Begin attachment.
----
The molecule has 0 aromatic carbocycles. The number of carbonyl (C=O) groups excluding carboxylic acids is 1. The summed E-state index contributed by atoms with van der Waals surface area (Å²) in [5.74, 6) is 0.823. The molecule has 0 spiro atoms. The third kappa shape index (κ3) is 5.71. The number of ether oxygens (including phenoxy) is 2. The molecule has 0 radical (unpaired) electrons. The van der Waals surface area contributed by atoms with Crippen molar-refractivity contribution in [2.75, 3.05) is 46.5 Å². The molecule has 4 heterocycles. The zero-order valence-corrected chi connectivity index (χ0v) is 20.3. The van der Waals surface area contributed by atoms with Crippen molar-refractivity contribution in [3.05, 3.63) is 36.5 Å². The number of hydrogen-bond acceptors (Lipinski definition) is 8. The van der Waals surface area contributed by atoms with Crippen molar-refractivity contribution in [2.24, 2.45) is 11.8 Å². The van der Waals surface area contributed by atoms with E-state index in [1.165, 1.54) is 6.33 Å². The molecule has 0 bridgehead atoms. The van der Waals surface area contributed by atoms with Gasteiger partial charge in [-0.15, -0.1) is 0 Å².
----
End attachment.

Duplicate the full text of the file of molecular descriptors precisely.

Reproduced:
The molecule has 0 aromatic carbocycles. The number of carbonyl (C=O) groups excluding carboxylic acids is 1. The summed E-state index contributed by atoms with van der Waals surface area (Å²) in [5.74, 6) is 0.823. The molecule has 0 spiro atoms. The third kappa shape index (κ3) is 5.71. The number of ether oxygens (including phenoxy) is 2. The molecule has 0 radical (unpaired) electrons. The van der Waals surface area contributed by atoms with Crippen molar-refractivity contribution in [2.75, 3.05) is 46.5 Å². The molecule has 4 heterocycles. The zero-order valence-corrected chi connectivity index (χ0v) is 20.3. The van der Waals surface area contributed by atoms with Crippen molar-refractivity contribution in [3.05, 3.63) is 36.5 Å². The number of hydrogen-bond acceptors (Lipinski definition) is 8. The van der Waals surface area contributed by atoms with Crippen molar-refractivity contribution in [2.24, 2.45) is 11.8 Å². The van der Waals surface area contributed by atoms with E-state index in [1.165, 1.54) is 6.33 Å². The molecule has 0 bridgehead atoms. The van der Waals surface area contributed by atoms with Gasteiger partial charge in [-0.15, -0.1) is 0 Å².